ON THE WATERFRONT: The Portugese connection
As 1949 drew to a close, the Wear's shipbuilding industry was in extremely good shape.
Besides those fitting out, 62 vessels aggregating 420,420 tons gross were either under construction or on the order books of the port’s eight surviving shipyards.
Bartram and Sons had a particular penchant for building ships for Portuguese owners, with the South Dock yard launching 10 into the South Outlet between 1946 and 1950.
But the launching of sister-ships, India and Timor marked the end of the immediate post-war string of Portuguese orders.
Built for Companhia Nacional de Navegcao, the 7,607 ton gross twin-screw passenger cargo liner India was intended to carry passengers and freight from Lisbon to the Portuguese administered territory Macao in the East Indies.
With a maximum crew of 93, accommodation for 60 first-class passengers in luxurious surroundings and 16 third-class in comfort , facilities for unberthed voyagers were by contrast spartan, these being situated ‘tween decks where cargo could also be stowed.
While space was available for 284 white emigrants, 488 religious pilgrims travelling to Simla in northern India might be crammed into the same area.
Having an overall length of 431.8 feet and service speed of 14.5 knots, India was propelled by twin Doxford two-cycle, direct reversing, opposed-piston oil engines built by North-Eastern Marine (1938) Ltd.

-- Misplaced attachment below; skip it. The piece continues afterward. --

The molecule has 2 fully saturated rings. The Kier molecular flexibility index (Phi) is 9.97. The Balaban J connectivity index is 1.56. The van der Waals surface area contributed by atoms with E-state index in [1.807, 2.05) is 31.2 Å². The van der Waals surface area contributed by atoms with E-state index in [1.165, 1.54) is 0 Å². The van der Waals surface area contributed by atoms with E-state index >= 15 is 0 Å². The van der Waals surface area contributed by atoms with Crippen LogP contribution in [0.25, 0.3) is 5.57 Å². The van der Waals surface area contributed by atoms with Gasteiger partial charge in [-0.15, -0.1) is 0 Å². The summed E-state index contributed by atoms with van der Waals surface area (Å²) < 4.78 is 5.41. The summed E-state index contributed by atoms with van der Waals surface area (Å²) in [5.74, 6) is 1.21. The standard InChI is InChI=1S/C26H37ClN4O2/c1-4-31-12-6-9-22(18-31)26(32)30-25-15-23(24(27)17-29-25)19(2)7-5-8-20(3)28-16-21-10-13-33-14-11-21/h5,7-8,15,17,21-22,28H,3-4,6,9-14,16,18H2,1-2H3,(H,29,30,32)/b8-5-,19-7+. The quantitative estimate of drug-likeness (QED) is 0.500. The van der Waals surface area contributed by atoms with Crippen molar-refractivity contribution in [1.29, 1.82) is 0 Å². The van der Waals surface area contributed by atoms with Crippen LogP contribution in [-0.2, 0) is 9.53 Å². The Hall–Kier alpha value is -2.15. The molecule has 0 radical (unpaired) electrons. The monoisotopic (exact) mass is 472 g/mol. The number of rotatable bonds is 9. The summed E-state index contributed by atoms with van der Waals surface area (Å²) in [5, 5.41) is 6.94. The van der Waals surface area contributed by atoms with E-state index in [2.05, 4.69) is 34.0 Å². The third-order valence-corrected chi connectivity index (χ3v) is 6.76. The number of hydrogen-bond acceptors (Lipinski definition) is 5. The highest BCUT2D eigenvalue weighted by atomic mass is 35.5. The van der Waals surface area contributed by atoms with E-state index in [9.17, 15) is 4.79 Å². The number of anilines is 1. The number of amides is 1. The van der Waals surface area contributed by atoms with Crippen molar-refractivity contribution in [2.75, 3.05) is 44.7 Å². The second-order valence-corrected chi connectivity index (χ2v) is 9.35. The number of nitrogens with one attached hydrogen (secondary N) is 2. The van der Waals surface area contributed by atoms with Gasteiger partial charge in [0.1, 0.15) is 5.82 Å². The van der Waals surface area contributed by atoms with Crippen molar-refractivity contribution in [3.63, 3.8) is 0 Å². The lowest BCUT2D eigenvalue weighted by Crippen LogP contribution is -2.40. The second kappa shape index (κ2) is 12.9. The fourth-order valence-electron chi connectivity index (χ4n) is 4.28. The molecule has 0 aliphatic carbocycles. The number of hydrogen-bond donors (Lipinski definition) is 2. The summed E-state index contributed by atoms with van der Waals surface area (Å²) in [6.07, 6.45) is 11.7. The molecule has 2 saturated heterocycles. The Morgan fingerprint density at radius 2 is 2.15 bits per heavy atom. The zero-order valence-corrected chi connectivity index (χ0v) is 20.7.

With a welded hull, only the shell frames and shell seams were riveted.
After running successful trials off the North East Coast, she left Sunderland in February, 1951 to load general cargo at Ghent, before sailing to Lisbon to enter the Portugal - Far East service.
As the 7,650 tons gross Timor slid down the ways on May, 1950, Bartram’s managing director Colonel RA Bartram could be justifiably proud of his yard’s achievements.
Speaking at the time, he said: “With the launch of the Timor, we will be in the position for the first time since the war of not having a ship under construction for Portugal. I hope that the Timor will do a great deal to strengthen the long-standing friendship between our two countries.”
Portuguese Ambassador Dr Ennes Ulrich praised Bartrams for the part they had played in the rebuilding and renewing of his country’s merchant fleet after the war.
Similar to India in almost every respect and also operated on the Portugal - Far East route, Timor departed for Lisbon on June 20, 1951.
Both ships enjoyed lengthy careers, India later becoming Kim Hock and being scrapped in 1977, while Timor survived until 1984 when she was broken up under the name Kim Ann.
l The eight other Portuguese vessels launched by Bartrams in the post-war 1940s were Rovuma and Mocamedes (1946); Alcobaca (1947); Almeirim, Arraiolos, Ambrizete, Alenquer and Andulo (1948).